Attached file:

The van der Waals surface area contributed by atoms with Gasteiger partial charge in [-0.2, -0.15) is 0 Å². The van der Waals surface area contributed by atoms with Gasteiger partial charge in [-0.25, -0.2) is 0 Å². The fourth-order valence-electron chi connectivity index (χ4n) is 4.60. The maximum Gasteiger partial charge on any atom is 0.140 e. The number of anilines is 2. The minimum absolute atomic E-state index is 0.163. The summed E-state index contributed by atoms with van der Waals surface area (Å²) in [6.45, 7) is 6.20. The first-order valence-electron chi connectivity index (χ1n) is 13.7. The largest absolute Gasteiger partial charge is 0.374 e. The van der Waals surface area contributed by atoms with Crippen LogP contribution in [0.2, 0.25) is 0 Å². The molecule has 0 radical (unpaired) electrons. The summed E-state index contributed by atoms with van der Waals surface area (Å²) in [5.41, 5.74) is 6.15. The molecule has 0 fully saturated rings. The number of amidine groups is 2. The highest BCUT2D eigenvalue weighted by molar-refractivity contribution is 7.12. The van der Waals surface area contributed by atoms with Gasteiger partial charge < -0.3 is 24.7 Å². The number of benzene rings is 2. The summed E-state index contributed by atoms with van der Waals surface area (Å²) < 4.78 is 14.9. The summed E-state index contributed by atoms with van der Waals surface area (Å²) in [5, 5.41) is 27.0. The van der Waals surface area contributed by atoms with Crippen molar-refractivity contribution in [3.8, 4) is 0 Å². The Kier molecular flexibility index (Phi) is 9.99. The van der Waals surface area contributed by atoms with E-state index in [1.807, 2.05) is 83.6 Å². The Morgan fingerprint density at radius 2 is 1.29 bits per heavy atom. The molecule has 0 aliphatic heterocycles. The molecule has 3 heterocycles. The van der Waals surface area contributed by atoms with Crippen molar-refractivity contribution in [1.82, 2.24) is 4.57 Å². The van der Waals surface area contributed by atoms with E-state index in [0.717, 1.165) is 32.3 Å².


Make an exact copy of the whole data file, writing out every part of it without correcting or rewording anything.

The van der Waals surface area contributed by atoms with Gasteiger partial charge in [-0.2, -0.15) is 0 Å². The van der Waals surface area contributed by atoms with Gasteiger partial charge in [-0.25, -0.2) is 0 Å². The fourth-order valence-electron chi connectivity index (χ4n) is 4.60. The maximum Gasteiger partial charge on any atom is 0.140 e. The number of anilines is 2. The minimum absolute atomic E-state index is 0.163. The summed E-state index contributed by atoms with van der Waals surface area (Å²) in [6.45, 7) is 6.20. The first-order valence-electron chi connectivity index (χ1n) is 13.7. The largest absolute Gasteiger partial charge is 0.374 e. The van der Waals surface area contributed by atoms with Crippen LogP contribution in [0.2, 0.25) is 0 Å². The molecule has 0 radical (unpaired) electrons. The summed E-state index contributed by atoms with van der Waals surface area (Å²) in [5.41, 5.74) is 6.15. The molecule has 0 fully saturated rings. The number of amidine groups is 2. The highest BCUT2D eigenvalue weighted by molar-refractivity contribution is 7.12. The van der Waals surface area contributed by atoms with Gasteiger partial charge < -0.3 is 24.7 Å². The number of benzene rings is 2. The summed E-state index contributed by atoms with van der Waals surface area (Å²) < 4.78 is 14.9. The summed E-state index contributed by atoms with van der Waals surface area (Å²) in [5, 5.41) is 27.0. The van der Waals surface area contributed by atoms with Crippen molar-refractivity contribution in [3.8, 4) is 0 Å². The Kier molecular flexibility index (Phi) is 9.99. The van der Waals surface area contributed by atoms with E-state index in [1.807, 2.05) is 83.6 Å². The Morgan fingerprint density at radius 2 is 1.29 bits per heavy atom. The molecule has 0 aliphatic heterocycles. The molecule has 3 heterocycles. The van der Waals surface area contributed by atoms with Crippen molar-refractivity contribution in [1.82, 2.24) is 4.57 Å². The van der Waals surface area contributed by atoms with E-state index in [0.717, 1.165) is 32.3 Å².